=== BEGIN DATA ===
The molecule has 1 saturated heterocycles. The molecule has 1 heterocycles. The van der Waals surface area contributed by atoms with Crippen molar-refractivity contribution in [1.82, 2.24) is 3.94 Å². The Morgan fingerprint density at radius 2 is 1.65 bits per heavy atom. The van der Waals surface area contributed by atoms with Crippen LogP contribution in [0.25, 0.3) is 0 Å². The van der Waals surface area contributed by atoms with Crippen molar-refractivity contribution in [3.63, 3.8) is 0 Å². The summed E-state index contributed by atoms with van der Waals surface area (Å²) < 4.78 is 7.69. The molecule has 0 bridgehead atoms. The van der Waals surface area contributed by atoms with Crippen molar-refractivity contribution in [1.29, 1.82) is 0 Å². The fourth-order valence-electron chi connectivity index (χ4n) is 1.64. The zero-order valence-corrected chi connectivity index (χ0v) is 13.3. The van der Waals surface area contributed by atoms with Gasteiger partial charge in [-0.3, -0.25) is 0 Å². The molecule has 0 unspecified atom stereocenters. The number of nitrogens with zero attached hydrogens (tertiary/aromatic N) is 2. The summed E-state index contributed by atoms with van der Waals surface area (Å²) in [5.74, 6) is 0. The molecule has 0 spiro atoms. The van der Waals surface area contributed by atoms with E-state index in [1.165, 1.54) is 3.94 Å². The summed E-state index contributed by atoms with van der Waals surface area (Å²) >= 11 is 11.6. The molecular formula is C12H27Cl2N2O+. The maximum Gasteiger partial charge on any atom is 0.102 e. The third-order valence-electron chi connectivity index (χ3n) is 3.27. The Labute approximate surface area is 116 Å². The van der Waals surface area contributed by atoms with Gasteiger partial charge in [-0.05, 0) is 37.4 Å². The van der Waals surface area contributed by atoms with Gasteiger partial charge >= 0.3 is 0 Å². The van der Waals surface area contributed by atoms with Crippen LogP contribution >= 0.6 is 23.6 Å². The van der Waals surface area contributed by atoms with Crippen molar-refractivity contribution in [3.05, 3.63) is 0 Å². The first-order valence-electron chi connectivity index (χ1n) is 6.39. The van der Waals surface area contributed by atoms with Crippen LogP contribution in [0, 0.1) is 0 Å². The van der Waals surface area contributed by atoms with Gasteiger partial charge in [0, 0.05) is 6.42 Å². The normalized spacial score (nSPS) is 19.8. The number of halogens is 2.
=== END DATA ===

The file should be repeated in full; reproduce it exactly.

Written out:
The molecule has 1 saturated heterocycles. The molecule has 1 heterocycles. The van der Waals surface area contributed by atoms with Crippen molar-refractivity contribution in [1.82, 2.24) is 3.94 Å². The Morgan fingerprint density at radius 2 is 1.65 bits per heavy atom. The van der Waals surface area contributed by atoms with Crippen LogP contribution in [0.25, 0.3) is 0 Å². The van der Waals surface area contributed by atoms with Crippen molar-refractivity contribution in [3.63, 3.8) is 0 Å². The summed E-state index contributed by atoms with van der Waals surface area (Å²) < 4.78 is 7.69. The molecule has 0 bridgehead atoms. The van der Waals surface area contributed by atoms with Crippen molar-refractivity contribution in [1.29, 1.82) is 0 Å². The fourth-order valence-electron chi connectivity index (χ4n) is 1.64. The zero-order valence-corrected chi connectivity index (χ0v) is 13.3. The van der Waals surface area contributed by atoms with Gasteiger partial charge in [-0.3, -0.25) is 0 Å². The molecule has 0 unspecified atom stereocenters. The number of nitrogens with zero attached hydrogens (tertiary/aromatic N) is 2. The summed E-state index contributed by atoms with van der Waals surface area (Å²) in [5.74, 6) is 0. The molecule has 0 spiro atoms. The van der Waals surface area contributed by atoms with E-state index in [1.165, 1.54) is 3.94 Å². The summed E-state index contributed by atoms with van der Waals surface area (Å²) >= 11 is 11.6. The molecular formula is C12H27Cl2N2O+. The maximum Gasteiger partial charge on any atom is 0.102 e. The third-order valence-electron chi connectivity index (χ3n) is 3.27. The Labute approximate surface area is 116 Å². The van der Waals surface area contributed by atoms with Gasteiger partial charge in [-0.05, 0) is 37.4 Å². The van der Waals surface area contributed by atoms with Gasteiger partial charge >= 0.3 is 0 Å². The van der Waals surface area contributed by atoms with Crippen LogP contribution >= 0.6 is 23.6 Å². The van der Waals surface area contributed by atoms with Crippen molar-refractivity contribution in [3.05, 3.63) is 0 Å². The first-order valence-electron chi connectivity index (χ1n) is 6.39. The van der Waals surface area contributed by atoms with Crippen LogP contribution in [0, 0.1) is 0 Å². The van der Waals surface area contributed by atoms with Gasteiger partial charge in [0, 0.05) is 6.42 Å². The normalized spacial score (nSPS) is 19.8. The number of halogens is 2.